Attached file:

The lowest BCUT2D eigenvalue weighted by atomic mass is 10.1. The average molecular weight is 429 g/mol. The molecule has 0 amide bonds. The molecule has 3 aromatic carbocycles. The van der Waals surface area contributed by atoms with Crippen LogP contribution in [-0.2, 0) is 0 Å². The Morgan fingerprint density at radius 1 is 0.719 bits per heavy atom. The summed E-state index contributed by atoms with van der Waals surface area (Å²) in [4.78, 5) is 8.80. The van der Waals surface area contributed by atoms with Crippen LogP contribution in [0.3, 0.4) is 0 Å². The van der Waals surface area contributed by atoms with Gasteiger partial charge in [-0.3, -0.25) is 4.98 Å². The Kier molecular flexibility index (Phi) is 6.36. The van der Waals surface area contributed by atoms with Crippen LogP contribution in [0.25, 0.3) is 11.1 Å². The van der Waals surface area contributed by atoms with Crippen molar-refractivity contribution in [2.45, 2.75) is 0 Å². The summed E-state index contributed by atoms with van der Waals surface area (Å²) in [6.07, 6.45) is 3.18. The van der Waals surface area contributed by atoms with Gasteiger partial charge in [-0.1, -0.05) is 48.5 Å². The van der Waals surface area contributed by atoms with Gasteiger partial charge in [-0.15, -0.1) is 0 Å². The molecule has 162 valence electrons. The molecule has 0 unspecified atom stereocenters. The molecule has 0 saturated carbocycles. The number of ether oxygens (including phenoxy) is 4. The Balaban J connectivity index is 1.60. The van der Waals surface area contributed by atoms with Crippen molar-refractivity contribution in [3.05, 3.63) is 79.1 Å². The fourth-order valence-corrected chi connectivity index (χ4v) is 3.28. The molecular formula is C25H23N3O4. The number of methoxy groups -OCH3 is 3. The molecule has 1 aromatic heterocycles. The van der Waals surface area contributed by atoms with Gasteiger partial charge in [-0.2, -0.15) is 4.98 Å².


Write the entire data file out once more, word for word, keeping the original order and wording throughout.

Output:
The lowest BCUT2D eigenvalue weighted by atomic mass is 10.1. The average molecular weight is 429 g/mol. The molecule has 0 amide bonds. The molecule has 3 aromatic carbocycles. The van der Waals surface area contributed by atoms with Crippen LogP contribution in [-0.2, 0) is 0 Å². The Morgan fingerprint density at radius 1 is 0.719 bits per heavy atom. The summed E-state index contributed by atoms with van der Waals surface area (Å²) in [4.78, 5) is 8.80. The van der Waals surface area contributed by atoms with Crippen LogP contribution in [0.3, 0.4) is 0 Å². The van der Waals surface area contributed by atoms with Gasteiger partial charge in [-0.3, -0.25) is 4.98 Å². The Kier molecular flexibility index (Phi) is 6.36. The van der Waals surface area contributed by atoms with Crippen LogP contribution in [0.25, 0.3) is 11.1 Å². The van der Waals surface area contributed by atoms with Crippen molar-refractivity contribution in [2.45, 2.75) is 0 Å². The summed E-state index contributed by atoms with van der Waals surface area (Å²) in [6.07, 6.45) is 3.18. The van der Waals surface area contributed by atoms with Gasteiger partial charge in [-0.1, -0.05) is 48.5 Å². The van der Waals surface area contributed by atoms with Gasteiger partial charge in [-0.15, -0.1) is 0 Å². The molecule has 162 valence electrons. The molecule has 0 unspecified atom stereocenters. The molecule has 0 saturated carbocycles. The number of ether oxygens (including phenoxy) is 4. The Balaban J connectivity index is 1.60. The van der Waals surface area contributed by atoms with Crippen molar-refractivity contribution in [3.05, 3.63) is 79.1 Å². The fourth-order valence-corrected chi connectivity index (χ4v) is 3.28. The molecular formula is C25H23N3O4. The number of methoxy groups -OCH3 is 3. The molecule has 1 aromatic heterocycles. The van der Waals surface area contributed by atoms with Gasteiger partial charge in [-0.2, -0.15) is 4.98 Å².